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'Orange slime' used for fighting fires heats debate


  • Photo 1 of 3

    The retardant is artificially colored bright red so that during a fire Cal Fire crews know where each drop started and left off. Cal Fire Air Technician Kevin Reed takes a handful of retardant at the Cal Fire Air Attack Base in Hemet, Calif. – one of 12 bases of its kind in California.

    - Maya Sugarman

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    Cal Fire Air Technician Kevin Reed demonstrates how fire retardant is put in a S-2T air tanker, which holds 1,200 gallons.

    - Maya Sugarman

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    Firefighters Adan Castro, left, and Anthony Pappani work in the control tower. Castro coordinates aircraft coming and going at the base.

    - Maya Sugarman

During wildfire season, the nightly news often shows images of tanker planes dropping orange liquid near the infernos.

That's fire retardant, a substance designed to slow and, in some cases, halt a blaze.

On average, California uses more retardant than any other state, but some forest service employees argue the substance doesn't work when it matters most.

Orange slime

Up close, retardant looks like carrot juice and feels like slime. 

It's totally safe for people to touch, says Kevin Reed. He works for the state agency CalFire at Hemet Ryan Air Attack Base and is in charge of preparing the retardant.

He says it's orange so firefighters can see it from the air. Retardant is mostly ammonium phosphate, a substance often used as fertilizer, says George Matousek with the company Phos-Chek, the only supplier of retardant in the U.S.

Phosphate does the magic

When ammonium phosphate-covered wood feels the heat of an oncoming flame a reaction occurs, Matousek says. The phosphate converts the woody material into an almost pure form of carbon. Think of diamond or graphite. Pure carbon does not burn.

When this reaction happens on a tree, he says, "it would be black on the outside, but alive on the inside."

Worth the risk?

The ammonium in retardant is poisonous to fish, says Andy Stahl with the watchdog group Forest Service Employees for Environmental Ethics.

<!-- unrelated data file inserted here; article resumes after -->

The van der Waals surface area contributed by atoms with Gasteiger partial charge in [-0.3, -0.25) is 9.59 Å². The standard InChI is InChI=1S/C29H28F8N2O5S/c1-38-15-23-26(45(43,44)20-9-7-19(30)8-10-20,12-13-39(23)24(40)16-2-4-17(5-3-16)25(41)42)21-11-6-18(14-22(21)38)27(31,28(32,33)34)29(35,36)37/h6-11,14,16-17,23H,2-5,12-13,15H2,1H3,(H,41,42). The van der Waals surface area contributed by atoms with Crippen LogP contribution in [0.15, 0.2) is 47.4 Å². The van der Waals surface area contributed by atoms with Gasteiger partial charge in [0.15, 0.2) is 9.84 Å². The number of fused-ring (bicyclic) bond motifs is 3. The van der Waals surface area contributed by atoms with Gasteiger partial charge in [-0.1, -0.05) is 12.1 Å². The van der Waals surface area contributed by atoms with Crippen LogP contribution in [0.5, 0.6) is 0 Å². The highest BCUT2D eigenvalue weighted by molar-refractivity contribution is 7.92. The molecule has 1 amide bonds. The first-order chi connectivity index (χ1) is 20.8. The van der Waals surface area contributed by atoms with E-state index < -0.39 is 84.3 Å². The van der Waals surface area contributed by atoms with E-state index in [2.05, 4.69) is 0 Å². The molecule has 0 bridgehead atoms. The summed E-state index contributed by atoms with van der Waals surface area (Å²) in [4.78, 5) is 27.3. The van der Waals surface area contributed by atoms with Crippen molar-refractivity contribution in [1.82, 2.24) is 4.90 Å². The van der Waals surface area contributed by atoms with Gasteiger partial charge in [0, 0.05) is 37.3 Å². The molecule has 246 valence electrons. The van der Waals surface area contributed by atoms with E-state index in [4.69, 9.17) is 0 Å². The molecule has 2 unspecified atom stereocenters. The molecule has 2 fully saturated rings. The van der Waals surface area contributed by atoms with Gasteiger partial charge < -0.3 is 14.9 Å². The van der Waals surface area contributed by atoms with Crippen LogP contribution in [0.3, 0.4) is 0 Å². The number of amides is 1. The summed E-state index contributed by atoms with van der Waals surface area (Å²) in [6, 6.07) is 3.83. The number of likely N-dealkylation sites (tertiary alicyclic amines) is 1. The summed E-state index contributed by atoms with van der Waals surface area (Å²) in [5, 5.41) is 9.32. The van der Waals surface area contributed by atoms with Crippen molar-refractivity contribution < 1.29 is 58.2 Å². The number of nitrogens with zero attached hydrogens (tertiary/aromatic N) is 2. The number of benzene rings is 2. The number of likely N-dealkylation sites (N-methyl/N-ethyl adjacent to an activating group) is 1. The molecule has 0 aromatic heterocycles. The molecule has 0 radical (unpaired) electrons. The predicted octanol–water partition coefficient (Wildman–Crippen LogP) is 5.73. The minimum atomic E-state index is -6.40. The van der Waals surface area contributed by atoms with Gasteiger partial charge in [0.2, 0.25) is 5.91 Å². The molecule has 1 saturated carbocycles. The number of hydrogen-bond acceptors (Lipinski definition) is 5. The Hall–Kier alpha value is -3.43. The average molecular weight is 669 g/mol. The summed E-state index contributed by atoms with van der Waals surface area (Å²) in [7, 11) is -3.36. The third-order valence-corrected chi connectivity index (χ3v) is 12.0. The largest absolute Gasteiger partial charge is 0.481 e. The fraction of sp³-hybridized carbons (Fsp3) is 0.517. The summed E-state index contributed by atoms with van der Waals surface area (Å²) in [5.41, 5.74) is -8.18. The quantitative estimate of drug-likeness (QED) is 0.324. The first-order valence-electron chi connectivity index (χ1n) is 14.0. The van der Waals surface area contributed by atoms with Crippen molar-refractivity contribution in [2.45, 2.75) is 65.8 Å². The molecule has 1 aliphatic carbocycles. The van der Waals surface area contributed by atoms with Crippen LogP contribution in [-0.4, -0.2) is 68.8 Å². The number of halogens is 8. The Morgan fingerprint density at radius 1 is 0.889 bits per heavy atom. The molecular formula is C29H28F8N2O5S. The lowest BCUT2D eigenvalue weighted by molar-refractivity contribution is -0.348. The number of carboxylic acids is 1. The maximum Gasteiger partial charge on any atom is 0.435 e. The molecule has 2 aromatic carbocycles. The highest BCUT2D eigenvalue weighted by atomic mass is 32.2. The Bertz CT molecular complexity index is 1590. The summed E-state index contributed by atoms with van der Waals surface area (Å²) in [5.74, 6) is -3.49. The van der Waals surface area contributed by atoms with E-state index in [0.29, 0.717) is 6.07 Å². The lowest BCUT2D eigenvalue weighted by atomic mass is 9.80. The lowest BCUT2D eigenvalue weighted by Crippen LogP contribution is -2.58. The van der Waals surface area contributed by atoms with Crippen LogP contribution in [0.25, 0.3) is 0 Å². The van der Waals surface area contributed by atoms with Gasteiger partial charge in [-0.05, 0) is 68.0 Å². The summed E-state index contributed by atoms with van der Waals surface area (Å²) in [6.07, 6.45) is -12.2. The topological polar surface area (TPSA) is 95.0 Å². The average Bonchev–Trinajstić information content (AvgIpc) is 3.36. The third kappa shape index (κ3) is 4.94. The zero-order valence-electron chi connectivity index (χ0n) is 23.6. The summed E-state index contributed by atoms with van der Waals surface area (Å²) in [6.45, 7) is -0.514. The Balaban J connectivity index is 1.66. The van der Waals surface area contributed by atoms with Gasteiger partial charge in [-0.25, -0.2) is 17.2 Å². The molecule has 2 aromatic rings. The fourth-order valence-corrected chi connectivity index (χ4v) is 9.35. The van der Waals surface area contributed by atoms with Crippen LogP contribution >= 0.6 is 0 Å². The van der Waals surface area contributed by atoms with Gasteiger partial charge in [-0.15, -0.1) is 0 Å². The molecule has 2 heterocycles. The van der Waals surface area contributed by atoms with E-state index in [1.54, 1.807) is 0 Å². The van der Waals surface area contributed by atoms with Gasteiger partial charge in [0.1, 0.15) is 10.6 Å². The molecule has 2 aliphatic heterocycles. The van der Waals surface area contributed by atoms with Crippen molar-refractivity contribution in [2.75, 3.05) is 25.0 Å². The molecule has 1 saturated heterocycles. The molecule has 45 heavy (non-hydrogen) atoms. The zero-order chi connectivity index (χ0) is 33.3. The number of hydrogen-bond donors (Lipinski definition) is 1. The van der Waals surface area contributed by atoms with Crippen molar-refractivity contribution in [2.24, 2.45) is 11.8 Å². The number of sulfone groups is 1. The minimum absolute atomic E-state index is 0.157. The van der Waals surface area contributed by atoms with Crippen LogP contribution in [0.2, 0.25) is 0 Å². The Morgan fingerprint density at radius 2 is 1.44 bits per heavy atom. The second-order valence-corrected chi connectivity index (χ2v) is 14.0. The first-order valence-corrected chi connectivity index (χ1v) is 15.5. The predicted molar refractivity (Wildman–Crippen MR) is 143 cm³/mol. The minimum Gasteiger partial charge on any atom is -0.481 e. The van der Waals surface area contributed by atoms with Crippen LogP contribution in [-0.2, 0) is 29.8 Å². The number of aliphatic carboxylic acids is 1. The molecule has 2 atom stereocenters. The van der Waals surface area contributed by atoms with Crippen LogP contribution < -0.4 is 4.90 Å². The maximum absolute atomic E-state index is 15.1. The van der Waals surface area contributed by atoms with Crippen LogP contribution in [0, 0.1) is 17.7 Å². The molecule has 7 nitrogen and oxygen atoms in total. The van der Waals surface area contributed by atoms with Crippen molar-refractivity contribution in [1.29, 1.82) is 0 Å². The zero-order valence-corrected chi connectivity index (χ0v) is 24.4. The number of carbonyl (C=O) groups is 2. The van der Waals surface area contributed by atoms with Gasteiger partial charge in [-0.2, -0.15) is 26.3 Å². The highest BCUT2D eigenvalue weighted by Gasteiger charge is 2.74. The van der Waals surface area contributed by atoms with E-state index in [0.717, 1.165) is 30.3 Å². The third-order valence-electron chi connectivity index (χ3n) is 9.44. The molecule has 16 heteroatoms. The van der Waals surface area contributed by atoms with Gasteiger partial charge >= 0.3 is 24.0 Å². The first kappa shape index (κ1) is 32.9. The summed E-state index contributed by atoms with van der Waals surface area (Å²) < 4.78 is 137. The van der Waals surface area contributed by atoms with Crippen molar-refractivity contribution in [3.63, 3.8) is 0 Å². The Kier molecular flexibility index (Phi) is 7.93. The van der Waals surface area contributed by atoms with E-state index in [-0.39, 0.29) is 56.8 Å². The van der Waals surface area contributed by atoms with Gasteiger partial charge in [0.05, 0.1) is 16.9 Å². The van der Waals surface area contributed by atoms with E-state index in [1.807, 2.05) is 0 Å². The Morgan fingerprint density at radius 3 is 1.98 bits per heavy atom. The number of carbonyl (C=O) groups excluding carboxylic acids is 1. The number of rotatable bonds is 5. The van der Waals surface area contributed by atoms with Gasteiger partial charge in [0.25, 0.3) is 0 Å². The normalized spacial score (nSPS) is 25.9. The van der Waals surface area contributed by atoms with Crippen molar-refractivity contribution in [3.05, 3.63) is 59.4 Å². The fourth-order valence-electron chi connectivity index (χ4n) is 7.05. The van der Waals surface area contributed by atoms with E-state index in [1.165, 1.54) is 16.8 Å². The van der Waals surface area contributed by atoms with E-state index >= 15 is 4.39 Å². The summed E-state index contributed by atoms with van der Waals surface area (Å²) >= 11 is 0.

"Dump a load of retardant in a creek, you can kill the fish for miles downstream," Stahl says.

That happened in 2009 when retardant was accidentally dropped in a sensitive area of Santa Barbara County, despite a rule saying firefighters can't drop within 300 feet of a waterway. Dozens of endangered steelhead trout died as a result.

The fertilizer-like quality of the substance can also help aggressive invasive plants grow, sometimes choking out sensitive local species. But Stahl says his biggest issue is that there is no statistical evidence the stuff reliably helps contain fires.

"We can find individual anecdotal examples where yes, it appears that in this one place we dropped the retardant and the fire stopped," he says. But he adds there are also plenty of examples where the retardant appears to have done nothing.

One tactic of many

Glen Stein studies retardant for the US Forest Service, and says the reason there are no studies showing the effectiveness of retardant in the field is because each fire happens amid a unique set of circumstances making it hard to compare cases.

"There are so many variables," says Stein.

But he points out that there are hundreds of lab tests showing that retardant slows fires in controlled settings. And he adds that the Forest Service is continually refining its rules on using the substance safely.

Stein says retardant isn't meant to stop a fire on its own. It's only one tactic firefighters use to protect forests and homes.

About the author

Sanden Totten is the science reporter for KPCC. He is a fan of loud music, comics and movies about time travel.

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